Magazine's polling change turns up quite different results - and some questions.
Can the "New Zealand's most trusted" survey actually be trusted?
Reader's Digest magazine has changed the way it polls for its annual survey of the "most trusted New Zealanders" and the change has thrown up surprising results.
Scooping top honours this year - instead of Victoria Cross-winner Willie Apiata, sports stars and the well-known - are scientists and a judge.
Sir Ray Avery is the country's most trusted person - but only among the 34 per cent polled who know who he is.
Fellow scientists Sir Peter Gluckman and Sir Paul Callaghan make up the top three most trusted New Zealanders. In fourth spot came Chief High Court Judge Helen Winkelmann.
Last year's top three were Corporal Apiata, Fair Go presenter Kevin Milne and former Olympian Sir Peter Snell.
The new pollsters, McCrindle Research, asked a representative sample of 735 adults to rank 100 people it had come up with itself - on a scale of one to 10.
But people were first asked whether they knew the person well enough to judge their trustworthiness - if the answer was no, their opinion was not counted in the final average.
The previous pollsters, The Leading Edge, asked only whether respondents knew a person at all.
So 34 per cent of this year's respondents decided Sir Ray's ranking, while 97 per cent voted on John Key, who slipped 20 places to 90.
Mark McCrindle, the director of McCrindle Research, admitted the comparison wasn't "apples with apples", but when measuring a thing such as trust it never could be.
"Professions is more straightforward because it is a level playing field. Everyone has heard of those professions.
"The difficulty with 100 people is they're known to different extents."
Auckland University statistician Professor David Scott said the change meant more people would eliminate themselves, leaving those remaining to influence the top spots.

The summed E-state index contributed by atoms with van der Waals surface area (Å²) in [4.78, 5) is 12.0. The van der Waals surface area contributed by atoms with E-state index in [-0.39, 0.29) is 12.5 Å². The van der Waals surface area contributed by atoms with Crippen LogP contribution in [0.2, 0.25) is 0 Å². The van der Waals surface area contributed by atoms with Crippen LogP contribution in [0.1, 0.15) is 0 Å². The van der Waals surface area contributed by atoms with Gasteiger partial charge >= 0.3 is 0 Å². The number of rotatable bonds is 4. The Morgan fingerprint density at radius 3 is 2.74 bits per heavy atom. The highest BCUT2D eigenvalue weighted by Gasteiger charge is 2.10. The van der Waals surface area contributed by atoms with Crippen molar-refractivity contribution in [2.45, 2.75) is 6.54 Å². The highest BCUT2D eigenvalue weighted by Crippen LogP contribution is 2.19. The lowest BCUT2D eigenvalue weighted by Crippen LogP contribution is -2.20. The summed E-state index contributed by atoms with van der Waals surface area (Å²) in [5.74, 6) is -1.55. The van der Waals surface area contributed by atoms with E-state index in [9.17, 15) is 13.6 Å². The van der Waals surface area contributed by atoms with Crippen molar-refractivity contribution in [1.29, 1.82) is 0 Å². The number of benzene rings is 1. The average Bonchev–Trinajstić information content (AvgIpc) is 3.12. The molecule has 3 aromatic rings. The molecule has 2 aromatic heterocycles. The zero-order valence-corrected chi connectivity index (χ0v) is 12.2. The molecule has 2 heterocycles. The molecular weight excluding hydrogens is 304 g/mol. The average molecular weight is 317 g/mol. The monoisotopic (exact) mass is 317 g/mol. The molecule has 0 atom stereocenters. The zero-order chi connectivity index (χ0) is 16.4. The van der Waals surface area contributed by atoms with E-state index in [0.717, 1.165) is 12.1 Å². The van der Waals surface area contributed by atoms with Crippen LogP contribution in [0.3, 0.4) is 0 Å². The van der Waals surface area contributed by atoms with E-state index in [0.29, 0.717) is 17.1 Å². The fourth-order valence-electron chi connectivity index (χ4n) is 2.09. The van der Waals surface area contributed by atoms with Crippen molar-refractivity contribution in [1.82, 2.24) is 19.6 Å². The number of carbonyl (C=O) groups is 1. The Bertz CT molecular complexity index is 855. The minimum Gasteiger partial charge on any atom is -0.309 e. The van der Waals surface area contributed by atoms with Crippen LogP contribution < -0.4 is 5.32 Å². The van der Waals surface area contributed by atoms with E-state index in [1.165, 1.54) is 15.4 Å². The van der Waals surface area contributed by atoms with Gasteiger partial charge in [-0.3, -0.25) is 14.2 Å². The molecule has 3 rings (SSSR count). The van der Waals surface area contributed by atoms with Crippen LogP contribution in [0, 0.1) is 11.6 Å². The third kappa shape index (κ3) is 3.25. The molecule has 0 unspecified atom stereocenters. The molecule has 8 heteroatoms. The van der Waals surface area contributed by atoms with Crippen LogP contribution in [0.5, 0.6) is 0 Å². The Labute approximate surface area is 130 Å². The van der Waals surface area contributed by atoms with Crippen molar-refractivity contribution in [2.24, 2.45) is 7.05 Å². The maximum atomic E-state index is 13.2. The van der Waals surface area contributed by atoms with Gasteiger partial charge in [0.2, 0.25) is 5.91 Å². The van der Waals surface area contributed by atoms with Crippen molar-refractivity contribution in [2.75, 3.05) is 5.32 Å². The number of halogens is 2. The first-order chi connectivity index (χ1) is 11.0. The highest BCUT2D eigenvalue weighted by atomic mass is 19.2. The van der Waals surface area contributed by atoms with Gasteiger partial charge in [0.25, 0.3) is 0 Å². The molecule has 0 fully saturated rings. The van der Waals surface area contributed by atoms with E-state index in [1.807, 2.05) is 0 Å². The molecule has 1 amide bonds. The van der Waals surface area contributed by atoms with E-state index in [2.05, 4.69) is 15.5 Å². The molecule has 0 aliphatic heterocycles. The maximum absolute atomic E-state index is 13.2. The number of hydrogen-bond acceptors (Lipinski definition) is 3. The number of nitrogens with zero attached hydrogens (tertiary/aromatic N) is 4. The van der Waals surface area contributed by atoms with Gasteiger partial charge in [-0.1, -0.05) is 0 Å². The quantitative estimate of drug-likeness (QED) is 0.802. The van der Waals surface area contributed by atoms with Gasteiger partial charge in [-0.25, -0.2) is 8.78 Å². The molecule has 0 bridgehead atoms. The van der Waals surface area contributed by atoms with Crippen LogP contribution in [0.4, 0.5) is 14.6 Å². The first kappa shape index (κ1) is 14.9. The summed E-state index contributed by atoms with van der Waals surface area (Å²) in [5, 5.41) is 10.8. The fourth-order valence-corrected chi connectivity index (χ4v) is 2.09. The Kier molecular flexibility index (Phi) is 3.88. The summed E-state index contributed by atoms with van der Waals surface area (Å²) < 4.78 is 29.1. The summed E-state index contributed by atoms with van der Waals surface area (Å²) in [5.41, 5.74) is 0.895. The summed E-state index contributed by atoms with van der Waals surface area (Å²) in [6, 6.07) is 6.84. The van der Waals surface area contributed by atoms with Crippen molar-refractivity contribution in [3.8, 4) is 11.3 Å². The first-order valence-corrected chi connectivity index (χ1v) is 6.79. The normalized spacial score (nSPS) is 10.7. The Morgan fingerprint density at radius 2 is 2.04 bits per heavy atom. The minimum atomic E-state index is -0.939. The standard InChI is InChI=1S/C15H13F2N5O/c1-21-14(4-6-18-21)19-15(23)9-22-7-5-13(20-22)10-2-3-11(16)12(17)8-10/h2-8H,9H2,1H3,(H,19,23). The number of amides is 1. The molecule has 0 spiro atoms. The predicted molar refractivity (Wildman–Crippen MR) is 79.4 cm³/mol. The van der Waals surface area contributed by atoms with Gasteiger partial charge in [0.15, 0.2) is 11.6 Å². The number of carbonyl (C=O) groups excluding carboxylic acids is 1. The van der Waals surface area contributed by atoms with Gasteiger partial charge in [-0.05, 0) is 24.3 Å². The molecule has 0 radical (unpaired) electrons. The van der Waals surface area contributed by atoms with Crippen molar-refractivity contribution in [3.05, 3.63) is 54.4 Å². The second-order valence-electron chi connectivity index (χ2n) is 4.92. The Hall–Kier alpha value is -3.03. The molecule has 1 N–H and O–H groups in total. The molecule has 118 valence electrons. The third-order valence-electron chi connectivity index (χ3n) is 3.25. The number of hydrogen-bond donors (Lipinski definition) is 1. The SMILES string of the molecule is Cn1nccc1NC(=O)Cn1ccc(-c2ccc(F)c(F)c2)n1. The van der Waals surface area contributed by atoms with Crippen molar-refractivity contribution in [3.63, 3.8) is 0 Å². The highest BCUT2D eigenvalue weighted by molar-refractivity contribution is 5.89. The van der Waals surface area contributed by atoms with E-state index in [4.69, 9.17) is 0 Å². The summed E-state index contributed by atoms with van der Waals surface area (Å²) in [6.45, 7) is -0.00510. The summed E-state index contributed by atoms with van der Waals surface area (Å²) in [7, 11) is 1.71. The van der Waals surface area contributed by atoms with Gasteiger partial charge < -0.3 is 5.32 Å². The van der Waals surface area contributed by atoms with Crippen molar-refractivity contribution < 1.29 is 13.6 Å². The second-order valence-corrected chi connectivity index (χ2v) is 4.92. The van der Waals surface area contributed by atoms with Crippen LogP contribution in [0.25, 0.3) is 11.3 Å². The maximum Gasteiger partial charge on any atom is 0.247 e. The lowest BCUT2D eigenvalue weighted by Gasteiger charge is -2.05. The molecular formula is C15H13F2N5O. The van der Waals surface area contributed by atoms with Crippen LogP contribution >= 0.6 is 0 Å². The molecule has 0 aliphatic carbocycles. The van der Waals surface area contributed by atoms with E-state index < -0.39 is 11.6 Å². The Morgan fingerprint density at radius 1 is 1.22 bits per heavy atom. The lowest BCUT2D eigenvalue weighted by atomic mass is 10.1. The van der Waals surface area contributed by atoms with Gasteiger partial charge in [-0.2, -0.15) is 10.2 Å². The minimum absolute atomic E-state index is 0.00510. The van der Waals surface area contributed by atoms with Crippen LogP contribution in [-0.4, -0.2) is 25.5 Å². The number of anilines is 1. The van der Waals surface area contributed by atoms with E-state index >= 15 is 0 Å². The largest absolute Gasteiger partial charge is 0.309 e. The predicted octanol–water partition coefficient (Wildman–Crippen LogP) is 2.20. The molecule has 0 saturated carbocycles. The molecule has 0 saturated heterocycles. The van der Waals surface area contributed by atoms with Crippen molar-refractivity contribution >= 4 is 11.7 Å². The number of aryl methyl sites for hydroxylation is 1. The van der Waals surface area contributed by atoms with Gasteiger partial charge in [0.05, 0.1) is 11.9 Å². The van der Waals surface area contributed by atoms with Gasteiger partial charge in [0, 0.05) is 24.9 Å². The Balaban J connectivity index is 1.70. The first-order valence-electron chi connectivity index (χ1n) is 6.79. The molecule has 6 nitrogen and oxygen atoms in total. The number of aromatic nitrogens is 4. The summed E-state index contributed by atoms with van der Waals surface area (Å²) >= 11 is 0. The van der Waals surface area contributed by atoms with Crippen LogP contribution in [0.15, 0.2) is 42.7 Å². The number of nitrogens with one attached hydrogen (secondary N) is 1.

"The sort of people that know scientists enough to rank them, they're going to be people that are better educated, move in different circles, live in the cities.
So you're getting quite a different take on it. You can say that the newer methodology would probably be emphasising a different type of person."
But Mr McCrindle said those who chose the top spots weren't necessarily from an educated elite. "You don't need to have heard of the New Zealander of the Year [Sir Ray]. We're not talking about obscure professors."
The 100 names put to respondents were decided by combining the most-mentioned New Zealanders in certain categories in an initial "scoping survey" with those on the list last year.
A short description accompanied each name. Sir Ray was "scientist, inventor, New Zealander of the Year 2010", while Jim Hickey (61) was simply "TV weatherman".
Mr McCrindle said that information could influence the ratings, but that was part of the public's perception of trust: "Who they are helps them be more trusted."
The poll of professions showed firefighters are still the most trusted, followed by rescue volunteers and paramedics. Journalists and estate agents were least trusted.
1. Sir Ray Avery, scientist, inventor, New Zealander of the Year 2010
2. Sir Peter Gluckman, chief science advisor to the prime minister
3. Sir Paul Callaghan, physicist, New Zealander of the Year 2011
4. Justice Helen Winkelmann, chief High Court judge
5. Roger Hall, film, TV and theatre actor, playwright
6. Bret McKenzie, comedian, actor, musician
7. Denise L'Estrange-Corbet, fashion designer
8. Jemaine Clement, comedian, actor, musician
9. Simon Gault, celebrity chef, MasterChef judge
10. Tony Kokshoorn, Grey District Mayor
11. Lt Gen Jerry Mataparae, Governor-General designate
12. Jay-Jay Feeney, morning radio host for The Edge FM
13. Nigel Latta, psychologist, host of The Politically Incorrect Parenting Show
14. Cpl Willie Apiata, Victoria Cross recipient for bravery in Afghanistan
15. Ryan Nelsen, All Whites captain
16. Kim Hill, journalist, presenter for Radio NZ National
17. Gareth Morgan, businessman, philanthropist, Morgan Foundation trustee
18. Jim Mora, radio broadcaster
19. Matt McCarten, union head, columnist
20. Kevin Milne, former TV presenter of Fair Go
21. Sir Brian Lochore, former All Black player and coach
22. Garth McVicar, Sensible Sentencing Trust spokesman
23. Margaret Mahy, award-winning children's author
24. Peter Williams, sportswriter, TV presenter
25. Annabel Langbein, celebrity chef, TV presenter
26. Sir Anand Satyanand, 19th Governor-General
27. Dame Malvina Major, opera singer
28. Leighton Smith, talkback host on NewstalkZB radio
29. Te Radar, comedian, filmmaker, TV host of Radar's Patch
30. Brad Thorn, All Black
31. Michael Jones, former All Black
32. Rhys Darby, actor, comedian